5. Compute a gradient of a loss function with respect to the parameters.
  6. Update the distance metric using the gradients computed from the above step.

Steps 3 to 6 are repeated until the distance metric converges or for a fixed number of iterations.


Model-Based Meta Learning

In this approach, the meta learner learns to find the model’s parameters/architecture in such a way that it can quickly adapt it to new tasks with a small amount of training data.

The step-by-step working detail of model-based meta learning is:

  1. Prepare the data for different tasks and initialize the model’s parameters with random values.
  2. Train a model for a set of tasks.
  3. Given a new task, use the learned model to generate a prior distribution of the task parameters, the prior distribution represents what the model expects the task parameters to be, based on the distribution it learned from different tasks.
  4. Sample a small amount of data from the new task.
  5. Use the prior distribution and the sampled data to perform inference and obtain a posterior distribution for the parameters of the task. The posterior distribution is nothing but the learned parameters of the model.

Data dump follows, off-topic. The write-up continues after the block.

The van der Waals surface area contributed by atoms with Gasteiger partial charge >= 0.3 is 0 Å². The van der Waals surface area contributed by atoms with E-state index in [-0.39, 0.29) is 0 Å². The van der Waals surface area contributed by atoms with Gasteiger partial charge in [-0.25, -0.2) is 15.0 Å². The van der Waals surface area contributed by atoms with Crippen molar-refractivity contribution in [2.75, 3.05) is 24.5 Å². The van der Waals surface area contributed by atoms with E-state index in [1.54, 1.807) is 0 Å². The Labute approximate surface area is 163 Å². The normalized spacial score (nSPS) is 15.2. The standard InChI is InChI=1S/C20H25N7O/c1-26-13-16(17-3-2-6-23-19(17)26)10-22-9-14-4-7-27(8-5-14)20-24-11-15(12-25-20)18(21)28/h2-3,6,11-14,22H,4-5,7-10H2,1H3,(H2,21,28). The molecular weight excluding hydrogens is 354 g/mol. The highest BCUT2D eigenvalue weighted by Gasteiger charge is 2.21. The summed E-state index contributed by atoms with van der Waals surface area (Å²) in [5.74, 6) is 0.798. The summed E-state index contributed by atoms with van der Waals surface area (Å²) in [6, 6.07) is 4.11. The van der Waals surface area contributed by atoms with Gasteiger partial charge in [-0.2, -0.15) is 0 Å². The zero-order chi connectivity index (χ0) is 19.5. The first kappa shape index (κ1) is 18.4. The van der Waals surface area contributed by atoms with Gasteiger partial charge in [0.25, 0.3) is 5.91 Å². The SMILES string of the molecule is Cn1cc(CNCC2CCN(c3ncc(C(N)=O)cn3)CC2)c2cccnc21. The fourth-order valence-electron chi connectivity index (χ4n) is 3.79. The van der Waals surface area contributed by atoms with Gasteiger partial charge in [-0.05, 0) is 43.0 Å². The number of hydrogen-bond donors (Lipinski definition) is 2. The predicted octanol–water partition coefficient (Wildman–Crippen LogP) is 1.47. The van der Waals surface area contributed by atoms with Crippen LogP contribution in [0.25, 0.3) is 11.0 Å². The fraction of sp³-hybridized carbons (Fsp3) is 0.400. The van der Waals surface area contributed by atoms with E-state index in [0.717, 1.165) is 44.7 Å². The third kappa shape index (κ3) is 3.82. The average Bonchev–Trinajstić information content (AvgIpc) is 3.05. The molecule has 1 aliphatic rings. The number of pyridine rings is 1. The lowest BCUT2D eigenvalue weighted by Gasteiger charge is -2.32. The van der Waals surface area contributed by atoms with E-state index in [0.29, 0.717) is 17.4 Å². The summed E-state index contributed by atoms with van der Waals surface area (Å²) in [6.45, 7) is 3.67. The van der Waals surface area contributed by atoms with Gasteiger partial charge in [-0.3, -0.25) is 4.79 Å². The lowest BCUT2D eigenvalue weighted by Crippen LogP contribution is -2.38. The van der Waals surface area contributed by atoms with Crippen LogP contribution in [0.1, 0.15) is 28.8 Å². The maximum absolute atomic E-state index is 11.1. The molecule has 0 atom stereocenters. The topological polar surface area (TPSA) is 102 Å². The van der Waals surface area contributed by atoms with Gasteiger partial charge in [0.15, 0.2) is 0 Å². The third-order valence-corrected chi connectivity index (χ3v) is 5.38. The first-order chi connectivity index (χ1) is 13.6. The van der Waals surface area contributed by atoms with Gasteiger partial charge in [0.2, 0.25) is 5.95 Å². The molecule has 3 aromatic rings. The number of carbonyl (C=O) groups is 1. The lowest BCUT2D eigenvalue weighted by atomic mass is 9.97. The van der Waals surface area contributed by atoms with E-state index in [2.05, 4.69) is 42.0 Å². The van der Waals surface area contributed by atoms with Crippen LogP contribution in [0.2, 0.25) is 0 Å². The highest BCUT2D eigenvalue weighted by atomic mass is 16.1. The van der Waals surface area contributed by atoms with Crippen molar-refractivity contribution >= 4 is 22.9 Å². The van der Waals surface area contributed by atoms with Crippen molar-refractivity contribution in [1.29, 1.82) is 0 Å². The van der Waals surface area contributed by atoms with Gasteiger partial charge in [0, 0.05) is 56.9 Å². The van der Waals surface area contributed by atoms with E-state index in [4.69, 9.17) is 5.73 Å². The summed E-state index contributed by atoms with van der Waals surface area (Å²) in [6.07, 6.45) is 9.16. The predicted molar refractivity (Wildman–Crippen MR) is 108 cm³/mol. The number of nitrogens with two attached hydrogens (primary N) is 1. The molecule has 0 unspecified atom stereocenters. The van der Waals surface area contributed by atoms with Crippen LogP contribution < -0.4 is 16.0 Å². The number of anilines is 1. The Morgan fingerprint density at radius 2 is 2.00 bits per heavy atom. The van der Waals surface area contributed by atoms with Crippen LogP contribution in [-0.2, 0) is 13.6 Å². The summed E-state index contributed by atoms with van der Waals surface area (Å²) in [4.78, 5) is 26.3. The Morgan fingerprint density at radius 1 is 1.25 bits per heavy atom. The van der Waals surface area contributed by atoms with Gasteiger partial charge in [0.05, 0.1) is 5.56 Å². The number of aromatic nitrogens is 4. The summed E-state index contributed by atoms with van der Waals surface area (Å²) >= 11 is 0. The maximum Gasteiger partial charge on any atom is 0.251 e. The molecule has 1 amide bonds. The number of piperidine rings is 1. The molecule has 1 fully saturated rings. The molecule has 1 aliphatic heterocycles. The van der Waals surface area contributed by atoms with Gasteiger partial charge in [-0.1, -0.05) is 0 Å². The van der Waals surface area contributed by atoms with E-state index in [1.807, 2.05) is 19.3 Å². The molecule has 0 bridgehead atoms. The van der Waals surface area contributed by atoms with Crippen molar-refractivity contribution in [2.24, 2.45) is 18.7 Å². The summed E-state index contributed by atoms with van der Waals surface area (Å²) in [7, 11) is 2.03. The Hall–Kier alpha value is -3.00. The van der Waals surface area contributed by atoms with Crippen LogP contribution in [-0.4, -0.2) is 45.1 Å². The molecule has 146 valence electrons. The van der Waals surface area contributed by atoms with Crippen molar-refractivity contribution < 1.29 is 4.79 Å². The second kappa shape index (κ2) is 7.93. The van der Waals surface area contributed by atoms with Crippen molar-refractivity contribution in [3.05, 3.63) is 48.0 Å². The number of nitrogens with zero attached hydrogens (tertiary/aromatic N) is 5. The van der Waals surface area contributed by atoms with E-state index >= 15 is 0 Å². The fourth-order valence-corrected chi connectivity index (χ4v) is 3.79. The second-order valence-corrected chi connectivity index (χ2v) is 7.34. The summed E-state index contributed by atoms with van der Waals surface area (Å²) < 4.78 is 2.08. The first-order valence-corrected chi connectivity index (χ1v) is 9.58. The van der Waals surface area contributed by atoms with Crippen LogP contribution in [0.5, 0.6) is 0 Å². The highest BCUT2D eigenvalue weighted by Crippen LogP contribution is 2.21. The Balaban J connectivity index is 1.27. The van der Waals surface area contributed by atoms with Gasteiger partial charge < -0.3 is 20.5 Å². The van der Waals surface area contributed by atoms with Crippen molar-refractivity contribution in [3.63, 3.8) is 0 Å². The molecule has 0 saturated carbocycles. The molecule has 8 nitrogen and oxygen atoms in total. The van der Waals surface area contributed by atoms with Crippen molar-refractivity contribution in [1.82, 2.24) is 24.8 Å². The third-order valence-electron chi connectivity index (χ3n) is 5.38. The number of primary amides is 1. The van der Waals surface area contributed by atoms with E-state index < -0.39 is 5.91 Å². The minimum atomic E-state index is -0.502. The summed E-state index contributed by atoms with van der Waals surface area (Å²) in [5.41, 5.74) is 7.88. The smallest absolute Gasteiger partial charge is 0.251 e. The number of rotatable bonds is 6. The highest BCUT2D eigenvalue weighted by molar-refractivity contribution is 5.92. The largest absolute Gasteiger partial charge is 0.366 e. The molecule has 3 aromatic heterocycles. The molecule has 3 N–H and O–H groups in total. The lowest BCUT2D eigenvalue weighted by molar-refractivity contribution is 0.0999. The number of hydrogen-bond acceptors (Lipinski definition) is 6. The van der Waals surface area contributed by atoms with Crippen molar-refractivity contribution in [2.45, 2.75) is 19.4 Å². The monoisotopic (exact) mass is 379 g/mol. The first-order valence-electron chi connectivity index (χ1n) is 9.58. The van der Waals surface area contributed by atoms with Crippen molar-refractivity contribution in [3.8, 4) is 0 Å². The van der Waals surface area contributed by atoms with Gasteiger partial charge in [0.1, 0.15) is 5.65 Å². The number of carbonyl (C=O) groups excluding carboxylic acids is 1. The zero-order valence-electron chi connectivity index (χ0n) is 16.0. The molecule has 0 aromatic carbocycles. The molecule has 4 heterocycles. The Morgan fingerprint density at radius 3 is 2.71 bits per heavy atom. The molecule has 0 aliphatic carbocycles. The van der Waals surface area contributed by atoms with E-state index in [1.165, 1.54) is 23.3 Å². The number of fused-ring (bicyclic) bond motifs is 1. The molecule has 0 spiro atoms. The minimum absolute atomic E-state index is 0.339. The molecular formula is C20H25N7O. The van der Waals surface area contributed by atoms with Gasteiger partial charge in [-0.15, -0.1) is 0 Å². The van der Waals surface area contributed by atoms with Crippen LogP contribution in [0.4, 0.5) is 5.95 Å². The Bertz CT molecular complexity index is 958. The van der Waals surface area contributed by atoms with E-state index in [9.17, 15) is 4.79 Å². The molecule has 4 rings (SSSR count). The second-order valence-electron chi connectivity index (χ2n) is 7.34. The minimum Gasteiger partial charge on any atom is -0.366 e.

6. Use the posterior distribution to adapt the model to the new task by updating the model parameters using the sampled data and the posterior distribution, by this, the model is updated for the new task.
  7. Use this model to perform inference for the new task.

Model-based meta learning is commonly used in reinforcement learning (RL), where the agent is adapted to a newer environment to make decisions in a dynamic environment.


Optimization-based Meta Learning

This family of meta learning algorithms learns a set of initialization parameters of the model that can be quickly adapted to new tasks.

The steps of optimization-based meta learning are:

  1. Prepare the data for the different sets of tasks and initialize the model’s parameters with random values.
  2. Given a new task, initialize the model with the current parameters and perform a small number of gradient steps on the task to obtain adapted parameters. These adapted parameters are used to perform the task.